T-Mobile can no longer claim to be the 'leader in 5G'
If you've been following the sluggish progress of the US wireless industry at the dawn of the 5G era these past couple of years, you probably already know how complicated it can be to determine which of the nation's major carriers has the edge in terms of overall network performance.
There are not just many different ways to judge that, from 5G speeds to combined 4G/5G speeds, latency, 5G availability, reach, video, gaming, and voice app experience, but also huge geographical distinctions to take into account as far as the actual 5G technology deployed by Verizon, T-Mobile, and AT&T is concerned.
5G scene have given birth to bombastic advertising claims from every direction and seemingly endless quarrels between the top three mobile network operators on the misleading nature of many of their commercials.All the confusion and subjectivity surrounding the US
After reporting just yesterday on one such conflict initiated by T-Mobile, the time has already come to discuss a separate but very similar case brought against Magenta to the National Advertising Division (NAD) of BBB National Programs by Verizon (who else?).
Largest 5G network - check! Fastest 5G? Not so fast!
In a nutshell, that's what the NAD decided after carefully analyzing Big Red's long list of damning accusations, rejecting a few while upholding many.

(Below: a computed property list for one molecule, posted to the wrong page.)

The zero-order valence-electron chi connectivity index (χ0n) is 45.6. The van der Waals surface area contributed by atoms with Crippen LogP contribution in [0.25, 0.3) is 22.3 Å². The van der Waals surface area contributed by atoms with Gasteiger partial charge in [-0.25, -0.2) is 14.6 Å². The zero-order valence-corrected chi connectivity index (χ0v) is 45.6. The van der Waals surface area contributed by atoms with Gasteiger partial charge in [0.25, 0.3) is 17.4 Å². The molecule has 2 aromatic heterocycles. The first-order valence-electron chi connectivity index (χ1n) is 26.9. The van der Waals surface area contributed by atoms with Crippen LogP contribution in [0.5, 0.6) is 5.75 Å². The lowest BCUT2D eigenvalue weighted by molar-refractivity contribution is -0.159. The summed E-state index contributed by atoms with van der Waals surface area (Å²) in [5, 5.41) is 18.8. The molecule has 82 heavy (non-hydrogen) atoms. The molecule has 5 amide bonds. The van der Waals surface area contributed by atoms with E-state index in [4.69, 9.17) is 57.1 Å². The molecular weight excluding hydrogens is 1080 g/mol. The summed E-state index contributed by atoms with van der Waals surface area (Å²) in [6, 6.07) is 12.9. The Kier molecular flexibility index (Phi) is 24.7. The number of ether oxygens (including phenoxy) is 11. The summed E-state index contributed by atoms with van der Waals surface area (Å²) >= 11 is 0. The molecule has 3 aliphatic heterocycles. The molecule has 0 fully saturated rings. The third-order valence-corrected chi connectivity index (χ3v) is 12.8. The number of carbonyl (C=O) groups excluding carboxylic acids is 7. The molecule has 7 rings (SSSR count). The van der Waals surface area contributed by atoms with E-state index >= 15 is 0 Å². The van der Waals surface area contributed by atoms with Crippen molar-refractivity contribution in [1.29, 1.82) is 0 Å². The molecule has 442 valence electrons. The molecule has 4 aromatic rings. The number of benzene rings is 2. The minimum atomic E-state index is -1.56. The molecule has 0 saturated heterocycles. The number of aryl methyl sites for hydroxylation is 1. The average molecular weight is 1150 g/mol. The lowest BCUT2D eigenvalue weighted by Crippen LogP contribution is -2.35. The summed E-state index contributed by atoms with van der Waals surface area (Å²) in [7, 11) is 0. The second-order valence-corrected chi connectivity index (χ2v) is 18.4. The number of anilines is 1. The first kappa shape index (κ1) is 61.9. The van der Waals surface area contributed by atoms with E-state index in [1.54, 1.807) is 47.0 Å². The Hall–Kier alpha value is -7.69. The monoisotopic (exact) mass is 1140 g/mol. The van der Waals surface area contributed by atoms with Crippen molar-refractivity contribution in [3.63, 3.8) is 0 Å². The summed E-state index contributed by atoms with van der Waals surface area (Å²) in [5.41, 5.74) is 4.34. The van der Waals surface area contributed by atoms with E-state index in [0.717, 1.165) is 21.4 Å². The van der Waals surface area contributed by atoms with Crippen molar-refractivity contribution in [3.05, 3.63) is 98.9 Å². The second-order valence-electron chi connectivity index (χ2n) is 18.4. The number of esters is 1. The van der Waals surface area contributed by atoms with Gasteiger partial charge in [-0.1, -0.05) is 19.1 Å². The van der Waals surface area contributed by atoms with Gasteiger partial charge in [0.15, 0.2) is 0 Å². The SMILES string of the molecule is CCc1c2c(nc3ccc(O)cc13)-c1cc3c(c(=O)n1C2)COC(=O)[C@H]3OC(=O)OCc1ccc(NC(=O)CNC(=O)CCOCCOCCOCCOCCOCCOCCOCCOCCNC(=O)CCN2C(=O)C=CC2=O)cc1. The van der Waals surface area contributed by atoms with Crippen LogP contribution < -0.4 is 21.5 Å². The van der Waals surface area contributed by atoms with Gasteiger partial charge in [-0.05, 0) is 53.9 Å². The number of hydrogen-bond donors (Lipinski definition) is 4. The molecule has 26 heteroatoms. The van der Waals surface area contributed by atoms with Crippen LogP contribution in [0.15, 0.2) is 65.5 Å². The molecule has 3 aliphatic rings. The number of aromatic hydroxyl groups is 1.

Unfortunately for the "Un-carrier", Verizon's spotty but blazing fast mmWave-powered 5G Ultra Wideband signal requires T-Mo to clarify that any and all claims of speed supremacy refer to "average, overall combined" 5G numbers registered across the nation.
Put simply, T-Mobile needs to discontinue or modify such clear-cut advertising statements as "fastest 5G network", "the leader in 5G coverage and speed", and yes, "the leader in 5G." Additionally, claims that "no one else covers more Americans with the fastest 5G" and even the well-known "best value in wireless" slogan will have to go... unless, of course, Magenta is thinking of filing some sort of appeal, which doesn't seem to be the case at the moment.
Verizon definitely won this battle, but the war will rage on
While T-Mo unsurprisingly "disagrees" with "certain" aspects of the latest NAD ruling, its plan is to comply with all recommendations, which largely equates to admitting defeat (for once) in a marketing duel with Verizon.
Then again, even with the charismatic former CEO John Legere out of the picture and its infamous "Dumb and Dumber" stunts in the rearview mirror, the "Un-carrier" has plenty of decidedly unconventional and arguably effective weapons of mass destruction left in its advertising arsenal, as proven by a recent Halloween-themed campaign and yesterday's big switch promo launch.
What's a little problematic is that a few of the NAD's recommendations don't seem to apply solely to long-forgotten commercials, as is often the case in these types of matters.
Instead, T-Mobile is being asked to remove several claims challenged by Verizon from its own website, and unless Magenta chooses to defy the National Advertising Division, we expect to never see those slogans used in this form again.
For what it's worth, T-Mo will be allowed to continue drawing parallels between its 5G network and Wi-Fi speeds without having to add any sort of disclaimer or asterisk. Besides, while it doesn't quite have the same ring to it, modifying the "fastest 5G network" claim to something along the lines of "fastest average 5G speeds nationwide" should still highlight the undeniable advantage currently provided to millions and millions of users over the competition.